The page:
Writing for your course's discussion board is not like posting on Facebook, Twitter, or the comments section of news websites.
Posting on the course discussion board isn't quite like writing a paper either, but it's close. It counts toward your grade and furthermore creates your most visible portrait in the class. The following tips will help you demonstrate good discussion board etiquette with both your professor and your classmates.
Any time a college or university course requires group work, coordinating it can be a challenge. Especially when all group members are online students and dispersed around the world, that challenge grows exponentially. To make sure you're prepared for that class requiring a group project or other group work, I've outlined some tips for making it a successful experience.
UNCG's Division of Continual Learning (DCL) conducted research with the Educational Advisory Board (EAB) to identify in-demand workplace skills that employers in the Triad, Triangle, and Charlotte metropolitan areas of North Carolina seek in their college graduate employees. More than 36,000 job posting created between May 2012 and April 2013 were reviewed and ten specific in-demand workplace skills were identified.
UNCG Musicology Professor Kailan Rubinoff and UNCG's Division of Continual Learning (DCL) are developing MUS 329: History of Rock, an online course, for Fall 2014.
In MUS 329, students will consider rock music's connection to historical, political and social contexts. "Music will be the lens through which we'll try to understand broader historical and political events...such as the Civil Rights and anti-war movements, and the terrorist attacks of September 11, 2001," Rubinoff says.
If you’re passionate about serving others and currently work or volunteer with a nonprofit organization, you may be considering moving into a leadership role. Furthering your formal education so you are knowledgeable about the operational responsibilities of leading a nonprofit organization can prepare you to be a strong leader. Unique operational responsibilities for nonprofits include:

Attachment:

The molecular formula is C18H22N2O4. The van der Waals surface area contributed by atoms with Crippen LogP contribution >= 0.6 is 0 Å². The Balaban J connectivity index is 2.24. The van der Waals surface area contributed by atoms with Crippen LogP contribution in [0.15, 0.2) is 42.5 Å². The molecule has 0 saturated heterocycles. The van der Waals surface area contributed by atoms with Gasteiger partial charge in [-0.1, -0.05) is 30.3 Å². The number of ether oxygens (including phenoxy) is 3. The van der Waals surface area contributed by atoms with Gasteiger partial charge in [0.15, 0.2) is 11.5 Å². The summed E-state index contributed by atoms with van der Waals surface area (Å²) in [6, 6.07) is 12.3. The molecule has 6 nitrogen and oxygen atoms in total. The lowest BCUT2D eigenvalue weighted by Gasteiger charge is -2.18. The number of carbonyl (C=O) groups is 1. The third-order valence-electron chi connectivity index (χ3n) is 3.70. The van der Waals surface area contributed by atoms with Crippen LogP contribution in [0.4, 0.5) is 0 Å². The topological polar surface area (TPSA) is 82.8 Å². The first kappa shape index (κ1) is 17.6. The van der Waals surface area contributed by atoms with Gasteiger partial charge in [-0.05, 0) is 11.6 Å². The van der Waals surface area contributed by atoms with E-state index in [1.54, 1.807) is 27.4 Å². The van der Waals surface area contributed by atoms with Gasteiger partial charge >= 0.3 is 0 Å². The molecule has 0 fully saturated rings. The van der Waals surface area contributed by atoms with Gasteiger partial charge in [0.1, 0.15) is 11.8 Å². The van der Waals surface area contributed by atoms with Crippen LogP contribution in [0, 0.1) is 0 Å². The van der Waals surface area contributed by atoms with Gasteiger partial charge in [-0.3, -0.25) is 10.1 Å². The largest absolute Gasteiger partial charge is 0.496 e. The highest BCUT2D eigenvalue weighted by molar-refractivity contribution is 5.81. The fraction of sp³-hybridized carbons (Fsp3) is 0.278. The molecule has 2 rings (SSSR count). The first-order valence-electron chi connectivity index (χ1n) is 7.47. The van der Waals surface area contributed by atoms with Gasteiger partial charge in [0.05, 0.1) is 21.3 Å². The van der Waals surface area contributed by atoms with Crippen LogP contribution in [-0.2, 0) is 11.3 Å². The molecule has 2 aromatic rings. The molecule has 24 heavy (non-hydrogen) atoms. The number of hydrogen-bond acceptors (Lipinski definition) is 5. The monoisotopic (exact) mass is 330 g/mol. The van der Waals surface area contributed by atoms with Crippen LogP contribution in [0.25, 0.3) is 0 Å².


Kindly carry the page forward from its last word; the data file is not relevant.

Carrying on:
Besides the requisite files and stacks of books, there's the comfy guest chair, boxes of bright inflatable exercise balls, a set of antique Indian clubs (old-school exercise weights), and a wall covered with pictures of her kids running and playing outside. She smiles easily and talks animatedly about the program she will become Director of this fall — UNCG's innovative new online Ed.D. in Kinesiology, a dream several years in the planning.
Transitioning from one career to another can be challenging - but doable. There are a few key things to consider and steps you can take to make sure the transition is as successful as possible.
The Right Education
Often the critical element when transitioning from one career to another is having a degree or credential that connects to an industry or job skill-set. For example, a job in public relations is likely to require formal education in communication and public relations. However, many jobs out there don't have a direct degree-to-job match but do require a specific level of degree, such as an associate's, bachelor's or master's.
Let’s face it. Going to – and finishing - college isn’t easy. It takes a lot of hard work, research, reading, writing, presenting, and learning, to complete a degree. College also isn’t for everyone. But for those adults who know they want to pursue a college education and earn a degree – whether it’s an undergraduate or graduate degree, or a graduate certificate – being able to take courses online is a big deal.
Textbooks now cost college students an average of almost $1,000/year. According to the Chronicle of Higher Education (2011), about seven out of ten college students skip buying one or more textbooks because it’s too expensive, even though they know not reading the textbook will lower their grades.